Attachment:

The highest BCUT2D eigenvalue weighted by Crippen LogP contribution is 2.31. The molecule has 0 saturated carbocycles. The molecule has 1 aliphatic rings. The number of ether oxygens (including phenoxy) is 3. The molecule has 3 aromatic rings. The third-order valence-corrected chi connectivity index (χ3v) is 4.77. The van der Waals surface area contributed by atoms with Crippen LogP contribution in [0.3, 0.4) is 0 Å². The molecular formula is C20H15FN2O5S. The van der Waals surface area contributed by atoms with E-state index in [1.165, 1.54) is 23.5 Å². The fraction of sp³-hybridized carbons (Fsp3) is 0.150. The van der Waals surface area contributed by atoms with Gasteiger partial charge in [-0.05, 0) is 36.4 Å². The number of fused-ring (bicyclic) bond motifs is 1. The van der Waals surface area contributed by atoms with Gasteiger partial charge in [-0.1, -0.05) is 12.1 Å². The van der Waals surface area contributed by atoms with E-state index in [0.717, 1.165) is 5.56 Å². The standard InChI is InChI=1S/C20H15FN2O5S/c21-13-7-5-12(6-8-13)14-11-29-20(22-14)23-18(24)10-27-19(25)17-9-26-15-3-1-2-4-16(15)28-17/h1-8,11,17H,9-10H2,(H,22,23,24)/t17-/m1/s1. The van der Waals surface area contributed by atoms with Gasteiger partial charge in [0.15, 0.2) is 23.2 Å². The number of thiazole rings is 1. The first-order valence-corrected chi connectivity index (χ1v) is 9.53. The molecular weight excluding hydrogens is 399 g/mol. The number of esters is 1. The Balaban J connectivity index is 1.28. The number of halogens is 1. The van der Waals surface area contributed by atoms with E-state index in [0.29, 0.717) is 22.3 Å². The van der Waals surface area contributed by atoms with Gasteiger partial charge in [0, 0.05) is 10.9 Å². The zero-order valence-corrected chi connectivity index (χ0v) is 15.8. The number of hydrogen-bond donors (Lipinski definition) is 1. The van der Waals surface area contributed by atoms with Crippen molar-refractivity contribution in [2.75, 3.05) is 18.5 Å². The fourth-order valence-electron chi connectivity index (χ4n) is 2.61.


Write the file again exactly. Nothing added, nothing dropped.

The highest BCUT2D eigenvalue weighted by Crippen LogP contribution is 2.31. The molecule has 0 saturated carbocycles. The molecule has 1 aliphatic rings. The number of ether oxygens (including phenoxy) is 3. The molecule has 3 aromatic rings. The third-order valence-corrected chi connectivity index (χ3v) is 4.77. The van der Waals surface area contributed by atoms with Crippen LogP contribution in [0.3, 0.4) is 0 Å². The molecular formula is C20H15FN2O5S. The van der Waals surface area contributed by atoms with E-state index in [1.165, 1.54) is 23.5 Å². The fraction of sp³-hybridized carbons (Fsp3) is 0.150. The van der Waals surface area contributed by atoms with Gasteiger partial charge in [-0.05, 0) is 36.4 Å². The number of fused-ring (bicyclic) bond motifs is 1. The van der Waals surface area contributed by atoms with Gasteiger partial charge in [-0.1, -0.05) is 12.1 Å². The van der Waals surface area contributed by atoms with E-state index in [0.717, 1.165) is 5.56 Å². The standard InChI is InChI=1S/C20H15FN2O5S/c21-13-7-5-12(6-8-13)14-11-29-20(22-14)23-18(24)10-27-19(25)17-9-26-15-3-1-2-4-16(15)28-17/h1-8,11,17H,9-10H2,(H,22,23,24)/t17-/m1/s1. The van der Waals surface area contributed by atoms with Gasteiger partial charge in [0.15, 0.2) is 23.2 Å². The number of thiazole rings is 1. The first-order valence-corrected chi connectivity index (χ1v) is 9.53. The molecular weight excluding hydrogens is 399 g/mol. The number of esters is 1. The Balaban J connectivity index is 1.28. The number of halogens is 1. The van der Waals surface area contributed by atoms with E-state index in [0.29, 0.717) is 22.3 Å². The van der Waals surface area contributed by atoms with Gasteiger partial charge in [0, 0.05) is 10.9 Å². The zero-order valence-corrected chi connectivity index (χ0v) is 15.8. The number of hydrogen-bond donors (Lipinski definition) is 1. The van der Waals surface area contributed by atoms with Crippen molar-refractivity contribution in [2.75, 3.05) is 18.5 Å². The fourth-order valence-electron chi connectivity index (χ4n) is 2.61.